In short, it looked like they weren’t just cooperating in the moment. The two animals seemed to have some shared commitment — or, a social contract that the interruption had broken. The scientists were careful to add that this sense of commitment is only one aspect of shared intentionality, where humans demonstrate this in dynamic ways. But the experiment suggests there may be more there in bonobos than we thought.

Commitment in Dogs

Similarly, in January 2022, MacLean and colleagues published a paper in Animal Behaviour looking at whether dogs are also committed partners.

The interest was piqued based on the researchers’ own experiences playing fetch with pets, says MacLean. If you’re playing together and suddenly stop, “the dog is nudging you in the leg, dropping the ball, trying to get your attention and all these things that would seem to suggest that there's this like, ‘hey, we were doing this thing together,’ ” says MacLean.

Was it because there was some sort of social contract or just because they wanted to play more? To find out, MacLean and his colleagues devised an experiment. An experimenter whom the dog did not know would start playing with the dog using two toys. Then, after a short time, their play is interrupted. A second person, also a stranger to the dog, then takes one of the toys. The two people then both get the dog’s attention, giving the dog a choice: Go back to their previous play partner or engage with this new person.

If the dogs didn’t care about the personal aspect — and they were only focused on playing with anyone who’d throw the toy — the researchers would expect to see the dog choose either person relatively equally. After all, they’re both strangers and both have the same type of toy. But MacLean found that dogs spent more time and made more eye contact with their previous partner, suggesting they did have some commitment to their playmate.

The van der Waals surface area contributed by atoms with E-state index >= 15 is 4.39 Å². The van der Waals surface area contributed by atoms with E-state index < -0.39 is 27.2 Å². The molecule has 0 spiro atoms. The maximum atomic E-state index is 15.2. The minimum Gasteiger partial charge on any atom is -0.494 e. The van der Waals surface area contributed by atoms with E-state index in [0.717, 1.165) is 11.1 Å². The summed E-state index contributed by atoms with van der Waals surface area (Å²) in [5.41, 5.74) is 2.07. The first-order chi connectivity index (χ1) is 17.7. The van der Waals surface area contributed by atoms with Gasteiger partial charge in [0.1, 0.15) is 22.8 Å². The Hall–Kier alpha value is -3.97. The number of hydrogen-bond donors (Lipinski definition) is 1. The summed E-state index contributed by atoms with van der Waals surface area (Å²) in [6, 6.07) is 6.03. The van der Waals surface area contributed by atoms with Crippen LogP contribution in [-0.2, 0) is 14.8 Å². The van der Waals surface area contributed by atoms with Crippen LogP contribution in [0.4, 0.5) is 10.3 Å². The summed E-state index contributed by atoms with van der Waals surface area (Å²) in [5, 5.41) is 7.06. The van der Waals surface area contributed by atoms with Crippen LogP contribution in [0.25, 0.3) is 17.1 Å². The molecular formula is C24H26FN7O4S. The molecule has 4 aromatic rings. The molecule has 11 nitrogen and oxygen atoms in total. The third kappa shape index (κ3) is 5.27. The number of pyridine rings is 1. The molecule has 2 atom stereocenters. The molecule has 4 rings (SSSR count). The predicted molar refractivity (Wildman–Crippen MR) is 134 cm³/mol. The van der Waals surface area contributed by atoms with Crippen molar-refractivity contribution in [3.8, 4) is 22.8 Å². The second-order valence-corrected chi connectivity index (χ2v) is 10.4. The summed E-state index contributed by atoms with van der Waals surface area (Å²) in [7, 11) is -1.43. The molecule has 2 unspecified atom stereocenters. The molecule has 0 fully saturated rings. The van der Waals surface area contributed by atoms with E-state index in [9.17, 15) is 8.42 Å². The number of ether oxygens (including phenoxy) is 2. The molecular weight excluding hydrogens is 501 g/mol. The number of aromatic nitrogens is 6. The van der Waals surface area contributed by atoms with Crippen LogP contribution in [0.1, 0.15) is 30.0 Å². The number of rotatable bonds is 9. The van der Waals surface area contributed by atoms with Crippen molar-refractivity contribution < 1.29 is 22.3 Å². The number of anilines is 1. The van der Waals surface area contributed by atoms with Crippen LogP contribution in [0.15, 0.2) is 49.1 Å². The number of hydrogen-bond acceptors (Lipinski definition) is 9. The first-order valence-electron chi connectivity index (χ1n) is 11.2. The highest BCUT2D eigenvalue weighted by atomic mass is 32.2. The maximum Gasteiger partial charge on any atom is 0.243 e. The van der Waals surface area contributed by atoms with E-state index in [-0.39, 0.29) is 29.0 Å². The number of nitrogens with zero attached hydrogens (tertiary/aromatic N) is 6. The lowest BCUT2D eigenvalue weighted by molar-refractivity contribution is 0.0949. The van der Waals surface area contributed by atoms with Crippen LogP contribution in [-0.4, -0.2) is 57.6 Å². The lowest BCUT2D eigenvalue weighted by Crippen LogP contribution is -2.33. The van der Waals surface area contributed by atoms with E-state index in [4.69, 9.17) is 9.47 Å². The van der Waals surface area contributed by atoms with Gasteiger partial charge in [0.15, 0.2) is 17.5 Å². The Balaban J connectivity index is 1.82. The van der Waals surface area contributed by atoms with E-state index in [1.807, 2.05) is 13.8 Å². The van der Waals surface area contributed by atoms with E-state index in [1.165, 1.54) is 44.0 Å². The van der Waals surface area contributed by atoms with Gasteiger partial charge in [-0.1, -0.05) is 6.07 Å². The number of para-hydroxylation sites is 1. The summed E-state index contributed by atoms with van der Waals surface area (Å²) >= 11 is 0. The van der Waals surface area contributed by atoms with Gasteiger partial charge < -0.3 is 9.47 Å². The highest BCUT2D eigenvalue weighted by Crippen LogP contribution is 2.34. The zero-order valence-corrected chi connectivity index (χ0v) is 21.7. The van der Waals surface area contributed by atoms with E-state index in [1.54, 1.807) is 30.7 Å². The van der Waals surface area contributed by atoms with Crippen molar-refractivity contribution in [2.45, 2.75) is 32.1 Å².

Despite the compelling results, MacLean and other researchers have noted that it can be very difficult to design experiments to test these things. We can’t read an animal’s mind, after all, so we usually have to infer what’s going on internally from watching their behaviors. So it’s possible we may not be doing the right experiments.

Tomasello, for his part, says it was nice work but not bulletproof: “I would say just the fact that dogs prefer to initiate an activity with a human they were just interacting with might have some other interpretations also.”

MacLean, as well as his colleague Daniel Horschler, now at Yale, are both pursuing follow-up studies. MacLean is examining the behavior in puppies to see if it’s something innate or something dogs learn while living with humans; Horschler just finished an experiment (currently unpublished) replicating the previous study but with people’s pet dogs and across a wider range of breeds. “We tried to see if we saw the same behaviors in pet dogs that we saw in that earlier paper in service dogs. And it looks like by and large we do,” says Horschler. 

Overall, Tomasello says he thinks that that whether bonobo or dog, the behaviors seen still do not seem to cross the line into shared intentionality proper, but that these behaviors can still be interesting and important. Studying them can help us understand where the specific lines exist.

MacLean agrees, saying that dogs may not have the same kind of mind as humans or even chimpanzees, but that he thinks what makes humans unique may not be any one single thing or principle, but a constellation of factors. By studying where those individual factors show up in animals — what animals cooperate, or play, or have shared commitments, for example — we can learn more about how they come together in humans.